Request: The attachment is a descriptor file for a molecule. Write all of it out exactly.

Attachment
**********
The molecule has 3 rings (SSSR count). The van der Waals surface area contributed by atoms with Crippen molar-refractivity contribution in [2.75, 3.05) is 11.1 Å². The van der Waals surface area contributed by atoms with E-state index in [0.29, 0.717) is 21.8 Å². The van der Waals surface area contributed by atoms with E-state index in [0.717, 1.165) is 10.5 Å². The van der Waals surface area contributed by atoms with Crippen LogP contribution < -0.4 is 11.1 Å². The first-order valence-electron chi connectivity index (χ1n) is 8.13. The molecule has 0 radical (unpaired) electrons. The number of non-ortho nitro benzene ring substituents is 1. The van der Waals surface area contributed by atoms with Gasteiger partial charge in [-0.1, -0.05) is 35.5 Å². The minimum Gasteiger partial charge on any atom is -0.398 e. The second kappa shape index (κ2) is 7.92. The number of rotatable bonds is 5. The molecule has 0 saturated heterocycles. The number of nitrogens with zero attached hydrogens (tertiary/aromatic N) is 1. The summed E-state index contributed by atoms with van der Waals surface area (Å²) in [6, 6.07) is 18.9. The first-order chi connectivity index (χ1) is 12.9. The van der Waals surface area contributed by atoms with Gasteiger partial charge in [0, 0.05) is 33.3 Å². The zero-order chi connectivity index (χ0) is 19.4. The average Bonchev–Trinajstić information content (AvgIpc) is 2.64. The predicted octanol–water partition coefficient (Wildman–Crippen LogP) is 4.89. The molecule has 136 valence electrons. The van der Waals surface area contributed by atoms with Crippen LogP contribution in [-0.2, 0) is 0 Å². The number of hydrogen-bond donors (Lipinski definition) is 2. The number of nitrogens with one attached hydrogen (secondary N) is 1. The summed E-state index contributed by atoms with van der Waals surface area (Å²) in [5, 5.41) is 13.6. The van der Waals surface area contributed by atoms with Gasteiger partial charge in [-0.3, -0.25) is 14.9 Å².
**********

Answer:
The molecule has 3 rings (SSSR count). The van der Waals surface area contributed by atoms with Crippen molar-refractivity contribution in [2.75, 3.05) is 11.1 Å². The van der Waals surface area contributed by atoms with E-state index in [0.29, 0.717) is 21.8 Å². The van der Waals surface area contributed by atoms with E-state index in [0.717, 1.165) is 10.5 Å². The van der Waals surface area contributed by atoms with Crippen LogP contribution < -0.4 is 11.1 Å². The first-order valence-electron chi connectivity index (χ1n) is 8.13. The molecule has 0 radical (unpaired) electrons. The number of non-ortho nitro benzene ring substituents is 1. The van der Waals surface area contributed by atoms with Gasteiger partial charge in [-0.1, -0.05) is 35.5 Å². The minimum Gasteiger partial charge on any atom is -0.398 e. The second kappa shape index (κ2) is 7.92. The number of rotatable bonds is 5. The molecule has 0 saturated heterocycles. The number of nitrogens with zero attached hydrogens (tertiary/aromatic N) is 1. The summed E-state index contributed by atoms with van der Waals surface area (Å²) in [6, 6.07) is 18.9. The first-order chi connectivity index (χ1) is 12.9. The van der Waals surface area contributed by atoms with Gasteiger partial charge in [0, 0.05) is 33.3 Å². The zero-order chi connectivity index (χ0) is 19.4. The average Bonchev–Trinajstić information content (AvgIpc) is 2.64. The predicted octanol–water partition coefficient (Wildman–Crippen LogP) is 4.89. The molecule has 136 valence electrons. The van der Waals surface area contributed by atoms with Crippen LogP contribution in [-0.2, 0) is 0 Å². The number of hydrogen-bond donors (Lipinski definition) is 2. The number of nitrogens with one attached hydrogen (secondary N) is 1. The summed E-state index contributed by atoms with van der Waals surface area (Å²) in [5, 5.41) is 13.6. The van der Waals surface area contributed by atoms with Gasteiger partial charge in [-0.3, -0.25) is 14.9 Å².